Apr 11, 2012, 1:11 PM
see Him but not now; I behold Him but not near. A star will come out of Jacob:
A sceptre will rise out of Israel. (Numbers 24:17a)
Emily Elisabeth Steele Elliott (1836-97) penned the lyrics of this hymn below to underpin that Jesus left His throne on high only to become a Man so that He could live with us. “Thou didst leave thy throne and thy kingly crown, When thou camest to earth for me ....” Methodist Hymn Book no. 150.
Eight hundred years before the coming of our Lord Jesus Christ, the prophet Isaiah had this to say: “Therefore the Lord Himself will give you a sign. The virgin will be with child and will give birth to a son, and will call Him Immanuel.” (Isaiah 7:14) Of course, the scholars had taken note of this prophecy, without according much importance to it. This prophecy revealed the medium by which this event will take place. It would be a virgin birth.
Then the prophet Jeremiah also prophesied that this mysterious birth will occur through the line (descendant) of David. “The days are coming, declares the Lord, ‘when I will fulfil the gracious promise I made to the house of Israel and to the house of Judah. In those days, I will make a righteous Branch sprout from David’s line: He will do what is just and right in the land. In those days Judah will be saved and Jerusalem will live in safety. This is the name by which it will be called The Lord Our Righteousness.” (Jeremiah 33:14-16)
Already, it has been established that His name will be God with us – Immanuel, the Branch and the Lord Our Righteousness. To these names would be added other names that point to His personality and His functions. “For to us a child is born, to us a Son is given, and the government will be on His shoulders. And He will be called Wonderful Counsellor, Mighty God, Everlasting Father, Prince of Peace. Of the increase of His government and peace there shall be no end. He will reign on David’s throne and over his kingdom, establishing and upholding it with justice and righteousness from that time on and forever. The zeal of the Lord Almighty will accomplish it.” (Isaiah 9:6-7)
Jesus came to set up a kingdom in which He would reign. He clearly stated that His kingdom is not of this earth/world. He meant that His kingdom would be established in the hearts of people – it was not intended to be a concrete structure. The above prophecies like all prophecies did not have a timeframe; they were merely to serve as a pointer to what people must expect. They served as signposts, so that when the actual event happens the people could reflect back on what the prophets of old said and put the dots together.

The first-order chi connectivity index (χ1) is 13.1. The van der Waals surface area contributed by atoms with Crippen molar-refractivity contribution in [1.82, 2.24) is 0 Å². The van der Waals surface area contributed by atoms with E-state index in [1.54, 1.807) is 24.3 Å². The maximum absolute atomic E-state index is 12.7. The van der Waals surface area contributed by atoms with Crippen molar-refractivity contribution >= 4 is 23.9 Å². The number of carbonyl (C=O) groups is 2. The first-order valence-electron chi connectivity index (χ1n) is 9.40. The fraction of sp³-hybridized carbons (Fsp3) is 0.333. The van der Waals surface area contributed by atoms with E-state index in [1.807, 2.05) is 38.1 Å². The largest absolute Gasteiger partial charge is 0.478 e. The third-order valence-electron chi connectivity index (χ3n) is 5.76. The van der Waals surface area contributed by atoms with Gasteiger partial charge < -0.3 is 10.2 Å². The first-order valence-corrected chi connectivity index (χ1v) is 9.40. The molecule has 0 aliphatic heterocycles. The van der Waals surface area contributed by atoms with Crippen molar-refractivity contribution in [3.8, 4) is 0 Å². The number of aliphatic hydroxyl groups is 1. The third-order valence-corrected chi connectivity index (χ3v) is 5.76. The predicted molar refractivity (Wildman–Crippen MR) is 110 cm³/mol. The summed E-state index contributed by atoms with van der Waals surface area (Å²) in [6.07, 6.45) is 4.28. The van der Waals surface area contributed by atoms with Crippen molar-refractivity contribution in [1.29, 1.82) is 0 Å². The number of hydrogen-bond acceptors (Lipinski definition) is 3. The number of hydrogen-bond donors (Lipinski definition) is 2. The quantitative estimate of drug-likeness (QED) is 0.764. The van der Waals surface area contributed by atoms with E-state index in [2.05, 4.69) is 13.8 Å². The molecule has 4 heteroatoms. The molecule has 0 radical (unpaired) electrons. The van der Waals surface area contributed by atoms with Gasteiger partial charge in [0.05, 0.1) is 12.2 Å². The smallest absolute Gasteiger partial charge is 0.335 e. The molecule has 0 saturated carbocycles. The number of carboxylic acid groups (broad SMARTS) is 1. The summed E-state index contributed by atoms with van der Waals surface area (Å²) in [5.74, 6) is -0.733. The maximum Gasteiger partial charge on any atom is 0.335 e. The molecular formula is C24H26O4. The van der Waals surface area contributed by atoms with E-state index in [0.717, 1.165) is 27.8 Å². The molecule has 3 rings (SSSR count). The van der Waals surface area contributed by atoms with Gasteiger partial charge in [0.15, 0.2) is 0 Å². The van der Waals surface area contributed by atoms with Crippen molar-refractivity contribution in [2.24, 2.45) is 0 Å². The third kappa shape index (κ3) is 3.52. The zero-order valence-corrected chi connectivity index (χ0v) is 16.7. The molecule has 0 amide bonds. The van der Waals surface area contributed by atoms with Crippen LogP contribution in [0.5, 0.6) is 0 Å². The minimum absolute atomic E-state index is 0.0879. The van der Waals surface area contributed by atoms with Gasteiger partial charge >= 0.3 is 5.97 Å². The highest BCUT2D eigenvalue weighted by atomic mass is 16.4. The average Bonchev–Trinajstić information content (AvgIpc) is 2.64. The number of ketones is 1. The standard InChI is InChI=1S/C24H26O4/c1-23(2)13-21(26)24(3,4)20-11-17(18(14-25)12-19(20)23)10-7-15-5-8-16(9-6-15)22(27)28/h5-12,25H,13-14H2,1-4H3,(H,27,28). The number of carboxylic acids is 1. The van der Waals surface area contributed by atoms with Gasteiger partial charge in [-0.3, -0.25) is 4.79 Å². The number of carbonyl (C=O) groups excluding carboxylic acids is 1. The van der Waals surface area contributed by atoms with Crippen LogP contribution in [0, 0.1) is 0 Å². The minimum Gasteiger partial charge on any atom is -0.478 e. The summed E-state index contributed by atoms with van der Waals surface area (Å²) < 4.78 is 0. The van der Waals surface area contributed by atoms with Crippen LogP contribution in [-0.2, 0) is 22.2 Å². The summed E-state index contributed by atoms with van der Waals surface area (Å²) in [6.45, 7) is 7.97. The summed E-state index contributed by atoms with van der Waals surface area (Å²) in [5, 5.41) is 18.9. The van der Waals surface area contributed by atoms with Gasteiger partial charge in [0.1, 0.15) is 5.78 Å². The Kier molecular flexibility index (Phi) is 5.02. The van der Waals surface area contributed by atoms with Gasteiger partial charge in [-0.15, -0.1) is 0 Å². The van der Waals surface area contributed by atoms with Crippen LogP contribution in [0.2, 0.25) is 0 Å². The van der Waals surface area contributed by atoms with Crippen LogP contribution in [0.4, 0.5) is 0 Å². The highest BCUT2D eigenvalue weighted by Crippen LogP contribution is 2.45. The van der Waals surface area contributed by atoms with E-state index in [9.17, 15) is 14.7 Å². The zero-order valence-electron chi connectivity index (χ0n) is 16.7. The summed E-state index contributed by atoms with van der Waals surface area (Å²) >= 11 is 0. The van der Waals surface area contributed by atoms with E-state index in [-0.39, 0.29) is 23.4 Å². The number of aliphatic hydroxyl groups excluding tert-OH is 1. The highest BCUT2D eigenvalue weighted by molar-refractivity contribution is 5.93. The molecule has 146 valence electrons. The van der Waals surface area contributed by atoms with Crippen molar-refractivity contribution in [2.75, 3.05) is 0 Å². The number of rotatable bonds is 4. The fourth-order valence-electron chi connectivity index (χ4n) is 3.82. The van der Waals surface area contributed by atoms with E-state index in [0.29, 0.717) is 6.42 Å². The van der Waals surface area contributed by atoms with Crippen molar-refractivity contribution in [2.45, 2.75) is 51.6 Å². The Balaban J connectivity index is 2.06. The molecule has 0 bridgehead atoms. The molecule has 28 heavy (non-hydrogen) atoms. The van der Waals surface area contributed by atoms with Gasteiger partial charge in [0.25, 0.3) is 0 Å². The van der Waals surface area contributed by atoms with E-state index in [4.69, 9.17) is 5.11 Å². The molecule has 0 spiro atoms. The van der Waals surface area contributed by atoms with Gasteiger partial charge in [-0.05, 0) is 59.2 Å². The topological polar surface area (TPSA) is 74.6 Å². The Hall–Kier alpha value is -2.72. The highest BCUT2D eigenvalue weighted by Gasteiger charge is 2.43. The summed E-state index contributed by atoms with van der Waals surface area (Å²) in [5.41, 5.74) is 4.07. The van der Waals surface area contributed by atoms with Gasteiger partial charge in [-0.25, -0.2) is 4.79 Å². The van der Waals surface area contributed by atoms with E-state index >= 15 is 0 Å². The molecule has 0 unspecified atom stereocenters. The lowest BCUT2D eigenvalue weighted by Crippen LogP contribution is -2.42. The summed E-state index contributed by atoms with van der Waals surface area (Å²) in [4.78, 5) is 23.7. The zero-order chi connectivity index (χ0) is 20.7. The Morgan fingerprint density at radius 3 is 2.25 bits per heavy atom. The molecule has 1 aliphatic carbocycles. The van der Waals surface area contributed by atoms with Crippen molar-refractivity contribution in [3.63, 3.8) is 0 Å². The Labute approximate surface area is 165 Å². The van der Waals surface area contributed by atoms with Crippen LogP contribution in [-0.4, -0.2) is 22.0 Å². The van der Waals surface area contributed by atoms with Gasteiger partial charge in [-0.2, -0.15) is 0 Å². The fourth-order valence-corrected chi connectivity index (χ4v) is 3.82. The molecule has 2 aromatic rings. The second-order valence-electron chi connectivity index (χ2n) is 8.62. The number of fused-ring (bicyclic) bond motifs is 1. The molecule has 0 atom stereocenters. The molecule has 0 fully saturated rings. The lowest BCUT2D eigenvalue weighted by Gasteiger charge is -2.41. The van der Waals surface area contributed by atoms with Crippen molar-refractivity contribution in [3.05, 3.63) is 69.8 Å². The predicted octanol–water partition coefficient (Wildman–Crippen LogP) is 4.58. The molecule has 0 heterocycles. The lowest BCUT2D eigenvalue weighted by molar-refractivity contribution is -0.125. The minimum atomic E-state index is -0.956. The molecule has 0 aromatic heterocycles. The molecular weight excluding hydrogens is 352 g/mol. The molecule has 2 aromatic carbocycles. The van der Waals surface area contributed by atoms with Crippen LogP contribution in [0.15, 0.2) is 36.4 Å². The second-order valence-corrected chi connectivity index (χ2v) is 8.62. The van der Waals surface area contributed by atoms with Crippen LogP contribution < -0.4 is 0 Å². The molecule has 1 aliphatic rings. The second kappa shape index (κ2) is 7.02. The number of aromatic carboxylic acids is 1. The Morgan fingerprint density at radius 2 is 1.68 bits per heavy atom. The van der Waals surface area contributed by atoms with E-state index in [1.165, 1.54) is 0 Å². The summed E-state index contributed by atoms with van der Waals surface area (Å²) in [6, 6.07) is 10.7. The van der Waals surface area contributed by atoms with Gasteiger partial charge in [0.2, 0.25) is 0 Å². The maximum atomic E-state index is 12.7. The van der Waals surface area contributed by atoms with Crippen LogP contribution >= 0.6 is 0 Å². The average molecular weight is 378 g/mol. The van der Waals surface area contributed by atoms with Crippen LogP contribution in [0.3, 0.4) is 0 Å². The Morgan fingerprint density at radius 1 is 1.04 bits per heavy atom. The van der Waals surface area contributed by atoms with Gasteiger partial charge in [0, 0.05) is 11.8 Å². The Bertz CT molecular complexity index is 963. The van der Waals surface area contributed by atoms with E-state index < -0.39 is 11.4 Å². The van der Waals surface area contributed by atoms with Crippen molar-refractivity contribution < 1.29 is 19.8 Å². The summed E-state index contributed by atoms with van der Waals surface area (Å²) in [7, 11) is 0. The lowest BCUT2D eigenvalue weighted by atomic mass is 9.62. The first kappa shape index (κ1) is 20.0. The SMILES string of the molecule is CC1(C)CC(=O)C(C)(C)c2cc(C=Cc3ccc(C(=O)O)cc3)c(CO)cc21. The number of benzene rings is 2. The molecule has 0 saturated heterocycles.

Thus, the stage was set for the coming of the Saviour of the world, Jesus Christ. Yet another prophecy from one of the greatest prophets of Israel, the prophet Isaiah, to confirm this happening: “Here is my Servant whom I uphold, my chosen one in whom I delight; I will put my Spirit on Him and He will bring justice to the nations. He will not shout or cry out, or raise His voice in the streets. A bruised reed He will not break and a smouldering wick He will not snuff out. In faithfulness He will bring forth justice; He will not falter or be discouraged till He establishes justice on earth. In His law the islands will put their hope.” (Isaiah 42:1-4) Jesus’ humility and gentle character is underlined here. His justice will be established over the whole world.
The Pre-existent Christ
“In the beginning was the Word, and the Word was with God, and the Word was God. He was with God in the beginning.” (John 1:1) Understand the beginning to mean the creation. A song writer puts it this way: ‘You came from heaven to earth to show the way. From the earth to the cross my debts to pay; from the cross to the grave, from the grave to the sky, Lord I lift your name on high.” To have come down from heaven, Jesus ought to have been in existence above. His pre-existence is documented in the Scriptures.
Furthermore, He Himself declared; “For God so loved the world that He gave His only Son (Jesus) that whoever believes in Him will not perish but will have everlasting life.” (John 3:16) God promises the God-kind of life to all who believe in the Son He loves. As our Lord Jesus emerged from the Jordan River after His baptism, a voice from heaven confirmed: “This is my Son, whom I love; with Him I am well pleased.” (Matthew 3:17)
When this long–expected event happened only a few people knew about it – some privileged shepherds in the fields watching over their flocks by night when the angels broke ‘the good news of great joy’ to them. Our Lord Jesus came to this world unnoticed, born of a virgin who gave birth in the stable of an inn. There was no fanfare, no protocol. That was how God had planned it. God the Omnipresent, Omnipotent and Omniscient sent His Son, Jesus, to come down to earth to save humanity. All that is required of us is to believe in Him. As we commemorate His coming, Christendom must not lose sight of the reason for which He came. Yes, we must rejoice, for there is a reason for the season. But let’s not forget the Giver (God) and the Gift (Jesus) – the reason for our rejoicing. We cannot rejoice without bringing into focus the birth of the Saviour of humanity.
We have the Word of God, the Bible, to testify to the life and death of our Lord Jesus Christ. As a result, each time we commemorate His birth we must not only receive Him, but equally enthrone Him in our hearts.
The hymn writer concludes; ‘O come to my heart Lord Jesus; there is room in my heart for Thee.’ Let that be the song on our lips this time around as we celebrate His coming.